Jason Gedge

static_assert in C++11

Posted on June 06, 2014

A few days ago I realized that some of my template code wasn’t that safe. In particular, my entity system code is heavily templated and allowing just about anything to be passed in. Of course, most things would generate invalid code and result in a compile-time error, but sometimes these error messages aren’t very useful.

static_assert is a way to make compile-time assertions about, well, anything you can compute at compile time.

So let’s say you have a piece of code that just isn’t going to work unless you’re compiling on a system that has a 32-bit word. You could simply add the following line somewhere in your code:

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static_assert(sizeof(int) != 4, "32-bit sadface");.

Pretty neat, eh? Well, that example is somewhat contrived. For my purposes, I wanted to make sure that all template parameters in a variadic expansion had a certain base class. For example, when creating a system you can specific all of its dependent components:

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template <class Derived, class ...Dependencies>
class System {}

class PhysicsSystem : public System<PhysicsSystem, Transform, Velocity> {
	// initialize/update code for system here
}

So a physics system depends on transform and velocity components and will update all entities that has both (currently I don’t support an optional dependency, but maybe that’s a good thing). The ellipsis (…) in the template declaration defines what we call a parameter pack. In my Dependencies parameter pack I want to make sure everything is a Component. Unfortunately, I had one issue: as far as I know there is no way to ask an all/any style question in static asserts. Template metaprogramming to the rescue! Here’s the all query I whipped up:

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// A
template <bool ...Values>
struct all;

// B
template <bool ...Values>
struct all<true, Values...> : all<Values...> {};

// C
template <bool ...Values>
struct all<false, Values...> : std::false_type {};

// D
template <>
struct all<> : std::true_type {};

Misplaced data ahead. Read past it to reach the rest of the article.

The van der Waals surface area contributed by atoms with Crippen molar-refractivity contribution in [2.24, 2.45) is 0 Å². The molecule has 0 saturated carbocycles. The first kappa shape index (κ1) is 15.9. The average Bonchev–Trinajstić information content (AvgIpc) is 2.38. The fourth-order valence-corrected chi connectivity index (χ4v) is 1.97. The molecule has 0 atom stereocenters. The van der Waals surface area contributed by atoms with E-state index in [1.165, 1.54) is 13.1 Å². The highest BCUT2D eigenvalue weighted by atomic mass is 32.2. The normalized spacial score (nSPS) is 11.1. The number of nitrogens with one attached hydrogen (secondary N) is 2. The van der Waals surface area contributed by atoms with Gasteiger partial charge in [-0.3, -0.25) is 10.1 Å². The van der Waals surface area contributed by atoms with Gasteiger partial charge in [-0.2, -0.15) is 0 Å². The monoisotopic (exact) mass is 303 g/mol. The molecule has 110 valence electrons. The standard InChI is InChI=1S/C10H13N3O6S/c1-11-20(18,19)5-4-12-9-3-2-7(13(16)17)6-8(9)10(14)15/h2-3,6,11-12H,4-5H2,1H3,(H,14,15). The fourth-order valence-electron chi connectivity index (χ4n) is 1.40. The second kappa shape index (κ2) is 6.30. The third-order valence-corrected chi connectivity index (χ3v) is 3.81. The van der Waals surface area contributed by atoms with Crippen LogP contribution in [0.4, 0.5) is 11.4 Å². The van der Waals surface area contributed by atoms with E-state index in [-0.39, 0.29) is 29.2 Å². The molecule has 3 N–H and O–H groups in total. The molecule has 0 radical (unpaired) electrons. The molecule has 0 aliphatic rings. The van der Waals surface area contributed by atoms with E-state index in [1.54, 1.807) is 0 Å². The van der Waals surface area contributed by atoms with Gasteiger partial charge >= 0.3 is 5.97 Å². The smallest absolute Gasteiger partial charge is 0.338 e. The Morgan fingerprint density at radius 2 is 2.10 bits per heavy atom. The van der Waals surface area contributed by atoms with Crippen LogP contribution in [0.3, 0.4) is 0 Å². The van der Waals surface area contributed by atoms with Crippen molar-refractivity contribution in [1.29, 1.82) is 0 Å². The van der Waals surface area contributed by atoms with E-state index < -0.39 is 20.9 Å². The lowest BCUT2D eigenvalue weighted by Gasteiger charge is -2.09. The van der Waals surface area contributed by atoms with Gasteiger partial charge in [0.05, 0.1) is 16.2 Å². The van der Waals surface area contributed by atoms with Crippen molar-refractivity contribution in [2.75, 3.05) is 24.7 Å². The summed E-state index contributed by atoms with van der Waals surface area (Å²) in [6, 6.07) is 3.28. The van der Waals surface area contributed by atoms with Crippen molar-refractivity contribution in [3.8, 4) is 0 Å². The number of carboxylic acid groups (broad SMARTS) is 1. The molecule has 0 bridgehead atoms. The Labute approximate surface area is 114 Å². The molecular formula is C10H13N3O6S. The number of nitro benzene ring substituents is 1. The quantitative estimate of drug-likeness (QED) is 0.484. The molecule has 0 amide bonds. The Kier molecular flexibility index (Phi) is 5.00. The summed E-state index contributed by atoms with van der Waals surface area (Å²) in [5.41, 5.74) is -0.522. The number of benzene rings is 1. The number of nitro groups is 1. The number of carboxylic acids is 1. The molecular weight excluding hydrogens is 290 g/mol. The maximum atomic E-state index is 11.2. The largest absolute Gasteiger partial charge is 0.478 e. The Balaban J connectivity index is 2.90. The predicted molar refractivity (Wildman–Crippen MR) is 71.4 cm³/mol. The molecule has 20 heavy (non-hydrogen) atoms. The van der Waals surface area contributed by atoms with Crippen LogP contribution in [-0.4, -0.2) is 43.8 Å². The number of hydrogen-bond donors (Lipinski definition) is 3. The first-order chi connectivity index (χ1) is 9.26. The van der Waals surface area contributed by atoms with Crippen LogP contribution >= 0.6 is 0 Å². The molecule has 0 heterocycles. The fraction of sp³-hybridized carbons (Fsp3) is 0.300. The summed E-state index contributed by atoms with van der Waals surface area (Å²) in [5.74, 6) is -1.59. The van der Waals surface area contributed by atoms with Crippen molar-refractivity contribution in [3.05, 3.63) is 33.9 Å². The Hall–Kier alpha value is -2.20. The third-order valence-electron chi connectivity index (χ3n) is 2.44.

Let’s break this down into simpler components. Section A defines the templated struct that we will use for the all query. Section B specializes for the first parameter when it is true. In this case we need to keep recursing into the template until we reach the end or a false value. Section C is for the false value. In this case there’s no need to unpack any more values, so we end the recursion and inherit from a false-valued type. Section D is the sentinel case. We only reach this case when we’ve unpacked all true values, in which case we inherit from a true-valued type. A fun exercise would be to implement an any query (hint: short-circuited case gets swapped).

That’s a whole lot of words, so how do we use this to test if all of our dependent component types actually inherit from Component:

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template <class Derived, class ...Dependencies>
class System {
	static_assert(all<std::is_base_of<Component, Dependencies>{}...>{}>,
				  "Every type in Dependencies should inherit from Component");
}

std:is_base_ofis a super useful trait class which you can find in type_traits, along with many other useful trait classes. With that static_assert in place I get a useful compile-time error message instead of either a) giving it a non-component type that happens to have the necessary concepts (not that bad), or b) getting what will likely be an unhelpful compile-time error message.

Have fun peeps!

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